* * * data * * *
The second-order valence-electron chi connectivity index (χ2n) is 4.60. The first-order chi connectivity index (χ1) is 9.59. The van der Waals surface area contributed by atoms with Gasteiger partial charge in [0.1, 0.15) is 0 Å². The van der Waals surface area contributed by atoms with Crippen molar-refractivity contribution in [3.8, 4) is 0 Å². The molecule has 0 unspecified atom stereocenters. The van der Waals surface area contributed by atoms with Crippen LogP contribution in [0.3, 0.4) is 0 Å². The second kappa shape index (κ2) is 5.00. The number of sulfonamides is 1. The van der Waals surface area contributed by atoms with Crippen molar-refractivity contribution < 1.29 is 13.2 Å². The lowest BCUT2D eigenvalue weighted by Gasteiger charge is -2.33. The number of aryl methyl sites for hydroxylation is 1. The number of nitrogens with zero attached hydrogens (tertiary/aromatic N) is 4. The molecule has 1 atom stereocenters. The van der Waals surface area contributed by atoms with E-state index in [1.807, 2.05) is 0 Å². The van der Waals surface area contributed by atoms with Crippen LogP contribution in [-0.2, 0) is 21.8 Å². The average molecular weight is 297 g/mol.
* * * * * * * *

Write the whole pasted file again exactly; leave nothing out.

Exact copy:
The second-order valence-electron chi connectivity index (χ2n) is 4.60. The first-order chi connectivity index (χ1) is 9.59. The van der Waals surface area contributed by atoms with Gasteiger partial charge in [0.1, 0.15) is 0 Å². The van der Waals surface area contributed by atoms with Crippen molar-refractivity contribution in [3.8, 4) is 0 Å². The molecule has 0 unspecified atom stereocenters. The van der Waals surface area contributed by atoms with Crippen LogP contribution in [0.3, 0.4) is 0 Å². The second kappa shape index (κ2) is 5.00. The number of sulfonamides is 1. The van der Waals surface area contributed by atoms with Crippen molar-refractivity contribution < 1.29 is 13.2 Å². The lowest BCUT2D eigenvalue weighted by Gasteiger charge is -2.33. The number of aryl methyl sites for hydroxylation is 1. The number of nitrogens with zero attached hydrogens (tertiary/aromatic N) is 4. The molecule has 1 atom stereocenters. The van der Waals surface area contributed by atoms with E-state index in [1.807, 2.05) is 0 Å². The van der Waals surface area contributed by atoms with Crippen LogP contribution in [-0.2, 0) is 21.8 Å². The average molecular weight is 297 g/mol.